An approach to intractable headache

An interesting article from Medscape. Note that while she was experiencing rebound headaches, the migraine meds did nothing for her.

Scott 8)

Hi. I am Dr. Charles Argoff, Professor of Neurology at Albany Medical College and Director of the Comprehensive Pain Center at Albany Medical Center in Albany, New York.

I’d like to describe a person in my practice and share a pearl to use when you approach similar patients in your own practice. Individuals are often referred to me because they are thought to have intractable pain, intractable headache, and so on. This patient was a 41-year-old woman who was referred to me because of her intractable headache. She had previously been seen by her primary care physician who had taken multiple preventive measures, but I’ll describe that in more detail later.

During her mid 30s, she began to experience regular migraine headaches. Her primary care doctor advised her to use various over-the-counter medications because her headaches were only occurring once or twice a month, and not necessarily associated with any specific trigger.

During her late 30s, her headaches became more frequent. She then had such a severe headache that she was seen at a local emergency department. Her primary care doctor advised the emergency department by phone to obtain an imaging test and blood work, all of which were negative with respect to any specific intracranial abnormality or any structural explanation for her headache. The emergency physician sent her home with a prescription for Fioricet®, which is a combination of butalbital, acetaminophen, and caffeine.

Once this was done, the patient began to take this medication several times a month and then several times a week because her headaches became more frequent, and eventually she was having these headaches every day. Her primary care physician finally said, “Okay, you’re experiencing more headaches than you used to; let’s begin a preventive strategy.”

She was prescribed topiramate, which is a US Food and Drug Administration (FDA)-approved treatment for migraine prevention. It didn’t help her very much, even at dosages up to 100 mg/day and 200 mg/day, which is the maximum dose approved for treatment of migraine, although you can go higher for other indications.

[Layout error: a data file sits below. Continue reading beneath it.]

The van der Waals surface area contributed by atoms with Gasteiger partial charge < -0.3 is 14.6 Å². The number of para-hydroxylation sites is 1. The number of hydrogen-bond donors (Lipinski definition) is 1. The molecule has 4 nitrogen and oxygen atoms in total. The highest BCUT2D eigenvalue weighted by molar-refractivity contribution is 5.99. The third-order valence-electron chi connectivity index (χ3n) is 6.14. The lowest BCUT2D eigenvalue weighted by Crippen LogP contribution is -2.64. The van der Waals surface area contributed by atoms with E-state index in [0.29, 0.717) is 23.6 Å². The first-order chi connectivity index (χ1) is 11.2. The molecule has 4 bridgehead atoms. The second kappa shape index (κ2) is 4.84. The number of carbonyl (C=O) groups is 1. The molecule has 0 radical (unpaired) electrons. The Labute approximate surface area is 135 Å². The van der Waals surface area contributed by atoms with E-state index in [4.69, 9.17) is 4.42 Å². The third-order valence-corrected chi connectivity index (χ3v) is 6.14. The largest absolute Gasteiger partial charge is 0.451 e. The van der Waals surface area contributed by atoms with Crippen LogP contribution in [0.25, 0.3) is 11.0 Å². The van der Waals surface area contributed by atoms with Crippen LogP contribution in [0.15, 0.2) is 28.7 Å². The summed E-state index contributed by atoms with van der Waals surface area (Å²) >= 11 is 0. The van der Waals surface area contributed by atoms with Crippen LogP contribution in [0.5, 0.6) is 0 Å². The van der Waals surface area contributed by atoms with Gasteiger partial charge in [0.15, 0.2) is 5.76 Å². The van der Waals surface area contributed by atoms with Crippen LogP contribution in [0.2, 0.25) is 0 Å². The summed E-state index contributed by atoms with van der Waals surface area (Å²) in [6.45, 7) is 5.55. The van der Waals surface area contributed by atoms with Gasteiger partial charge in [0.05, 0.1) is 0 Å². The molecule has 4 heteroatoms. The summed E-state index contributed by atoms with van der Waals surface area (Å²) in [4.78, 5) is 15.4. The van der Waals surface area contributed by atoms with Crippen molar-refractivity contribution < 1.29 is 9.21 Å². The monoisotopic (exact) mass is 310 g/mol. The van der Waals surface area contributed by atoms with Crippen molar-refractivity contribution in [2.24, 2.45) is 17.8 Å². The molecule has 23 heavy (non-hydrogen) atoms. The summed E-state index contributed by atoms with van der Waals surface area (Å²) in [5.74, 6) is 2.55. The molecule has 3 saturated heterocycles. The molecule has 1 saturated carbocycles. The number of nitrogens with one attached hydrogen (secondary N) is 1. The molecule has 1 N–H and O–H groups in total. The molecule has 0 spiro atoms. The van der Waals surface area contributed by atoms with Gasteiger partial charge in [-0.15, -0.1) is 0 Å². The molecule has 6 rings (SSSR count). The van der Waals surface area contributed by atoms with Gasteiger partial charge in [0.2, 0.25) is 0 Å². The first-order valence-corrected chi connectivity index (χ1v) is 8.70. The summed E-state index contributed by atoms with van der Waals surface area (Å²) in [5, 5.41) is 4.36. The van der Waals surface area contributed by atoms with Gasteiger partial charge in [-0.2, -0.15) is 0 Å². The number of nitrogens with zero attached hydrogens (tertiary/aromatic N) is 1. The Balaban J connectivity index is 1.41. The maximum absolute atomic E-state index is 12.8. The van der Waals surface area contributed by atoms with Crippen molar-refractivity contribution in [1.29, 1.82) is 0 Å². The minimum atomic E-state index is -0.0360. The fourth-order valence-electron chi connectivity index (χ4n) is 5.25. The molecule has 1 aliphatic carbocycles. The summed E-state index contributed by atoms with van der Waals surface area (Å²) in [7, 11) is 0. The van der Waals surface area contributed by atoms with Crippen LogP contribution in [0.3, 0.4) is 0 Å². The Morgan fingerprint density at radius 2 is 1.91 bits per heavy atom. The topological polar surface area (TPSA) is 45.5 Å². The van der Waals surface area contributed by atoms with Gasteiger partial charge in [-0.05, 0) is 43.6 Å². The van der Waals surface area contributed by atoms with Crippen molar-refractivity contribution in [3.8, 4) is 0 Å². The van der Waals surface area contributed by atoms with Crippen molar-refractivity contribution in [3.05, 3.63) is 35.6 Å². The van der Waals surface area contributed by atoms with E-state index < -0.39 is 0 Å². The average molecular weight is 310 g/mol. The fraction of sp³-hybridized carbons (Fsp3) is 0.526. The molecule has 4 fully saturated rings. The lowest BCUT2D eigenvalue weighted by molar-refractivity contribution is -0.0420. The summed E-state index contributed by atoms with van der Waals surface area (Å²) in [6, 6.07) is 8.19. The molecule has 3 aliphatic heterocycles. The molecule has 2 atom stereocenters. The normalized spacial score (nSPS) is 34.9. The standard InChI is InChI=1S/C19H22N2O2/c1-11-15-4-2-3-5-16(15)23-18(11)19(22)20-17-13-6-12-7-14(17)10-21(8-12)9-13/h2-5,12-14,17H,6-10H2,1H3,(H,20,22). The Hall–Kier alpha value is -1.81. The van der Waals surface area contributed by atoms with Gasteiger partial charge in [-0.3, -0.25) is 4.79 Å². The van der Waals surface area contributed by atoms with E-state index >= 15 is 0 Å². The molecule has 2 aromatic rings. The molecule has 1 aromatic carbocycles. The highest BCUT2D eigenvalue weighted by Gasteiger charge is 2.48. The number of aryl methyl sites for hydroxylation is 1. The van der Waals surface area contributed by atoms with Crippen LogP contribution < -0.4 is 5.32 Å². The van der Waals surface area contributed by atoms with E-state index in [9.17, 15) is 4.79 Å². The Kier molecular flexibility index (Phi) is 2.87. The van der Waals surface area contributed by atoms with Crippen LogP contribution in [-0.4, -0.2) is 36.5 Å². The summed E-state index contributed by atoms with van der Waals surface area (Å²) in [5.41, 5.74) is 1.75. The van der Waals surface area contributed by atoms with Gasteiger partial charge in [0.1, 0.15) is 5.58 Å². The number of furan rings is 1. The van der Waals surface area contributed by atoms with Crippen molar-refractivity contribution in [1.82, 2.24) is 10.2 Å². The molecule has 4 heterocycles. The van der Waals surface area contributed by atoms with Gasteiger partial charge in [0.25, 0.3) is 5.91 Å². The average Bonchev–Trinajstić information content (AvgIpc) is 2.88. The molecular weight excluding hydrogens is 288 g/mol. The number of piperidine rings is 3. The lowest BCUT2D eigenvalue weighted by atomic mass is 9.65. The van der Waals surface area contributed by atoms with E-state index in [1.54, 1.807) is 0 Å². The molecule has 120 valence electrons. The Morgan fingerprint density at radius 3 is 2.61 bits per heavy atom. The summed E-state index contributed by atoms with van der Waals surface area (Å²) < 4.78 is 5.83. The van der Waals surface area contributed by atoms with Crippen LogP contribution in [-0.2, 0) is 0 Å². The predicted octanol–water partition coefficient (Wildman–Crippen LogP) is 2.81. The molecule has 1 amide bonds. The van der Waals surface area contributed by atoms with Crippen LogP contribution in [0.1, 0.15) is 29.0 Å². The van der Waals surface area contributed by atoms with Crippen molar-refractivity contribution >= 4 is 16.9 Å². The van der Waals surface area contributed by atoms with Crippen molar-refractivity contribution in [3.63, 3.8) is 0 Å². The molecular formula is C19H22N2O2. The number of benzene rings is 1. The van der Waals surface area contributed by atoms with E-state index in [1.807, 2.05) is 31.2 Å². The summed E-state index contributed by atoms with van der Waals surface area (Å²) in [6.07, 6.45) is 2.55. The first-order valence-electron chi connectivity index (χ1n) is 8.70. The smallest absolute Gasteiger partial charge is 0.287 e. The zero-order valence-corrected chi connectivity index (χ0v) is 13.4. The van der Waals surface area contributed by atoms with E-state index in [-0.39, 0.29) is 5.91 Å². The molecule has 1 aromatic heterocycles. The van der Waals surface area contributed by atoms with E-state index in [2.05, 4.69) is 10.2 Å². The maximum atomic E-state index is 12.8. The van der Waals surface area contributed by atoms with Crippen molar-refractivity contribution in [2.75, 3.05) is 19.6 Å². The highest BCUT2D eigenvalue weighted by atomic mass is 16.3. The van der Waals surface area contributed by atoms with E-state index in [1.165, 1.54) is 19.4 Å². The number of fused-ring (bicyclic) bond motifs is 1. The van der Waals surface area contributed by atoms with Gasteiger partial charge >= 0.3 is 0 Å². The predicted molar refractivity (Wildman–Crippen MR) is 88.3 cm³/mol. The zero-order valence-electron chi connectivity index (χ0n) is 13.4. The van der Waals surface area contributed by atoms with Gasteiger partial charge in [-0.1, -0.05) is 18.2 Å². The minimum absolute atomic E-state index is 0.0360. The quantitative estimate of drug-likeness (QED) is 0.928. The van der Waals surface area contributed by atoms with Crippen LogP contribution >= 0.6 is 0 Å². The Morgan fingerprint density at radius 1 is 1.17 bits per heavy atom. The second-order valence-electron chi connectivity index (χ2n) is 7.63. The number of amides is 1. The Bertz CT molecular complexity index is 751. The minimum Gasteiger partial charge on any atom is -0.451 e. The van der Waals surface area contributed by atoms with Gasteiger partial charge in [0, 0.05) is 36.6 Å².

Next she was given a trial of valproic acid, which did not help her either. During this time, she continued taking a generic form of butalbital/acetaminophen/caffeine up to 6 times daily. She was then referred to me with treatment failure.

When I examined this woman, who is still under my care, I found no clear neurologic abnormalities. I learned that she was still taking the butalbital/acetaminophen/caffeine combination every day. She said, “Without taking it, I’m going to have a headache.” That was the phrase that really crystallized what was going on for me. She had now begun to experience analgesic rebound headaches, sometimes called medication overuse headache.

I bring it up today because it is not as uncommon as you may think. Very often in the insidious, subtle, “Oh, it’s not going to happen to this patient,” manner, many physicians think that because this is a generic medication, easy to prescribe, and because patients often respond to it [it is a benign medication]. But over time – over years, sometimes less – patients will become physically dependent on the butalbital/acetaminophen/caffeine preparation and have rebound headaches when they don’t take it.

As in this example, when rebound headaches or medication overuse headaches occur, it is unlikely that patients will respond to preventive treatment; you would not expect her to respond to topiramate or valproic acid because most individuals do not respond in the usual manner when they are also experiencing analgesic rebound.

For this patient, treatment involved tapering her off of the offending agent, in this case the butalbital/acetaminophen/caffeine combination. After doing so, her headache frequency decreased and after 3-4 weeks of being off the butalbital/acetaminophen/caffeine combination, she went days and then weeks without having headaches.

It is very important to prevent the development of medication overuse headaches. Prophylactic measures won’t work when patients are experiencing medication overuse headache. Many tapering or detox regimens are available that will help individuals get through this process. Most often, less is more. Tapering a person from what may be causing the medication overuse headache is extremely important.

Good reminder here Scott. There are probably many here that don’t know this stuff. Great update. Caffeine every day itself was probably contributing to my problems. I don’t have caffeine anymore. Just a little bit here and there. Maybe twice a month. Dumping caffeine seemed to help me out a lot. Didn’t help with the dizziness, but definatley helped some migrainous activity, whether it was a little headache or just some brain fog/feeling out of it. I still drink soda, but caffeine free and I don’t miss the caffeine anymore.

Greg

Scott, I was told I had rebound headaches so I struggled and came off all painkillers for 3 months. I did this twice. Then I took a preventative, the first was propanalol and then amitryptiline. I noticed the headaches (head pain) was greatly reduced but I was more dizzy. This always seems to happen to me. Its the same if I come of the small amount of painkillers I take now to function. If I stop them completely the dizzies come back, my small amount of painkiller keeps my dizziness level down.

Christine